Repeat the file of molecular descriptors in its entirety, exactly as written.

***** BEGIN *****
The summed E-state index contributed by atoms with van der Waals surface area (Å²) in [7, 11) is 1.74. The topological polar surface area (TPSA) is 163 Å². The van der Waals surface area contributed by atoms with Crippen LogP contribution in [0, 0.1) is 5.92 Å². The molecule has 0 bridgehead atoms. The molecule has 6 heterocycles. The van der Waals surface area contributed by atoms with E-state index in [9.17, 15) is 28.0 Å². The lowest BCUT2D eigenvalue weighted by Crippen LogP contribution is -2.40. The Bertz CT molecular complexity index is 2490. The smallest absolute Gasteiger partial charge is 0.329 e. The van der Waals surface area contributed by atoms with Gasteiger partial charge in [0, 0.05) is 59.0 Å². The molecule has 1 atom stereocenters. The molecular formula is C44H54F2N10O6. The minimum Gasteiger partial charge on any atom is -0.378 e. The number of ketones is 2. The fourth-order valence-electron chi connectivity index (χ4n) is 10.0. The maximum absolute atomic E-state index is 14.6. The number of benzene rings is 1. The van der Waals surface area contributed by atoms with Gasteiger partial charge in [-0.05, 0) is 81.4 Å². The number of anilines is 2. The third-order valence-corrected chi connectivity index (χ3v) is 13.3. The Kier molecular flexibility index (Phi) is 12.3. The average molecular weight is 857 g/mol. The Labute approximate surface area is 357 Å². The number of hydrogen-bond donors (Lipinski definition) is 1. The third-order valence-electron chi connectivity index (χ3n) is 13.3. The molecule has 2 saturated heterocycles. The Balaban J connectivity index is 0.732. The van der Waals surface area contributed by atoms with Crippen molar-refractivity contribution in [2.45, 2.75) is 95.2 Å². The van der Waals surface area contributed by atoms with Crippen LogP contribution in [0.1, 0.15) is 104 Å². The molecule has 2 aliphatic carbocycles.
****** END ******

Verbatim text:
The summed E-state index contributed by atoms with van der Waals surface area (Å²) in [7, 11) is 1.74. The topological polar surface area (TPSA) is 163 Å². The van der Waals surface area contributed by atoms with Crippen LogP contribution in [0, 0.1) is 5.92 Å². The molecule has 0 bridgehead atoms. The molecule has 6 heterocycles. The van der Waals surface area contributed by atoms with E-state index in [9.17, 15) is 28.0 Å². The lowest BCUT2D eigenvalue weighted by Crippen LogP contribution is -2.40. The Bertz CT molecular complexity index is 2490. The smallest absolute Gasteiger partial charge is 0.329 e. The van der Waals surface area contributed by atoms with Gasteiger partial charge in [0, 0.05) is 59.0 Å². The molecule has 1 atom stereocenters. The molecular formula is C44H54F2N10O6. The minimum Gasteiger partial charge on any atom is -0.378 e. The number of ketones is 2. The fourth-order valence-electron chi connectivity index (χ4n) is 10.0. The maximum absolute atomic E-state index is 14.6. The number of benzene rings is 1. The van der Waals surface area contributed by atoms with Gasteiger partial charge in [-0.05, 0) is 81.4 Å². The number of anilines is 2. The third-order valence-corrected chi connectivity index (χ3v) is 13.3. The Kier molecular flexibility index (Phi) is 12.3. The average molecular weight is 857 g/mol. The Labute approximate surface area is 357 Å². The number of hydrogen-bond donors (Lipinski definition) is 1. The third-order valence-electron chi connectivity index (χ3n) is 13.3. The molecule has 2 saturated heterocycles. The Balaban J connectivity index is 0.732. The van der Waals surface area contributed by atoms with Crippen molar-refractivity contribution in [2.45, 2.75) is 95.2 Å². The van der Waals surface area contributed by atoms with Crippen LogP contribution in [0.1, 0.15) is 104 Å². The molecule has 2 aliphatic carbocycles.